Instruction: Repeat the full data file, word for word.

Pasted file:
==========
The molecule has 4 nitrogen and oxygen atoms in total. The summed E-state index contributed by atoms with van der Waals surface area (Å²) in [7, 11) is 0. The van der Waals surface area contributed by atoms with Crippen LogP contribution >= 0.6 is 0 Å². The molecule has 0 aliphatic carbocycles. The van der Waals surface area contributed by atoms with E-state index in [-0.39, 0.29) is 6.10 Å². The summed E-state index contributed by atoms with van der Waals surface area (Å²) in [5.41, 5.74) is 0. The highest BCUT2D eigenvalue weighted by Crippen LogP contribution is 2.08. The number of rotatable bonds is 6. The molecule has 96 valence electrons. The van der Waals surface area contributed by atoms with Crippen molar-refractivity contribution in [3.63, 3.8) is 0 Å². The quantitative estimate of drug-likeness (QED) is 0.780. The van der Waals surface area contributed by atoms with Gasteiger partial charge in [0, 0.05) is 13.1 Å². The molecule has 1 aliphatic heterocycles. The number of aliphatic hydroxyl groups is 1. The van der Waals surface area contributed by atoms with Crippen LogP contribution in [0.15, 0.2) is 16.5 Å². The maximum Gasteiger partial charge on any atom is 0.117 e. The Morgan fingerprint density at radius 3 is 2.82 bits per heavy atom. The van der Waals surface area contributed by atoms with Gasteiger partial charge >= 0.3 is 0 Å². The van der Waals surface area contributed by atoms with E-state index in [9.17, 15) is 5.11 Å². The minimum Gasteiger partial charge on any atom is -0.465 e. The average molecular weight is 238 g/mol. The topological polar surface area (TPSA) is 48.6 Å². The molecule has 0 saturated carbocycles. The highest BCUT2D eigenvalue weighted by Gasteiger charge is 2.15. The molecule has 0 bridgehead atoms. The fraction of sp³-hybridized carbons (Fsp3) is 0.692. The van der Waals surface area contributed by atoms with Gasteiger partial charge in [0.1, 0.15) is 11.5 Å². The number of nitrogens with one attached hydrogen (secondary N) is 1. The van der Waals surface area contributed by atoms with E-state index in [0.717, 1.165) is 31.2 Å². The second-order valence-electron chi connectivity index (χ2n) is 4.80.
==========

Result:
The molecule has 4 nitrogen and oxygen atoms in total. The summed E-state index contributed by atoms with van der Waals surface area (Å²) in [7, 11) is 0. The van der Waals surface area contributed by atoms with Crippen LogP contribution >= 0.6 is 0 Å². The molecule has 0 aliphatic carbocycles. The van der Waals surface area contributed by atoms with E-state index in [-0.39, 0.29) is 6.10 Å². The summed E-state index contributed by atoms with van der Waals surface area (Å²) in [5.41, 5.74) is 0. The highest BCUT2D eigenvalue weighted by Crippen LogP contribution is 2.08. The number of rotatable bonds is 6. The molecule has 96 valence electrons. The van der Waals surface area contributed by atoms with Crippen molar-refractivity contribution in [3.63, 3.8) is 0 Å². The quantitative estimate of drug-likeness (QED) is 0.780. The van der Waals surface area contributed by atoms with Gasteiger partial charge in [0, 0.05) is 13.1 Å². The molecule has 1 aliphatic heterocycles. The number of aliphatic hydroxyl groups is 1. The van der Waals surface area contributed by atoms with Crippen LogP contribution in [0.15, 0.2) is 16.5 Å². The maximum Gasteiger partial charge on any atom is 0.117 e. The Morgan fingerprint density at radius 3 is 2.82 bits per heavy atom. The van der Waals surface area contributed by atoms with Gasteiger partial charge >= 0.3 is 0 Å². The van der Waals surface area contributed by atoms with E-state index in [9.17, 15) is 5.11 Å². The minimum Gasteiger partial charge on any atom is -0.465 e. The average molecular weight is 238 g/mol. The topological polar surface area (TPSA) is 48.6 Å². The molecule has 0 saturated carbocycles. The highest BCUT2D eigenvalue weighted by Gasteiger charge is 2.15. The molecule has 0 bridgehead atoms. The fraction of sp³-hybridized carbons (Fsp3) is 0.692. The van der Waals surface area contributed by atoms with Gasteiger partial charge in [0.1, 0.15) is 11.5 Å². The number of nitrogens with one attached hydrogen (secondary N) is 1. The van der Waals surface area contributed by atoms with E-state index in [0.717, 1.165) is 31.2 Å². The second-order valence-electron chi connectivity index (χ2n) is 4.80.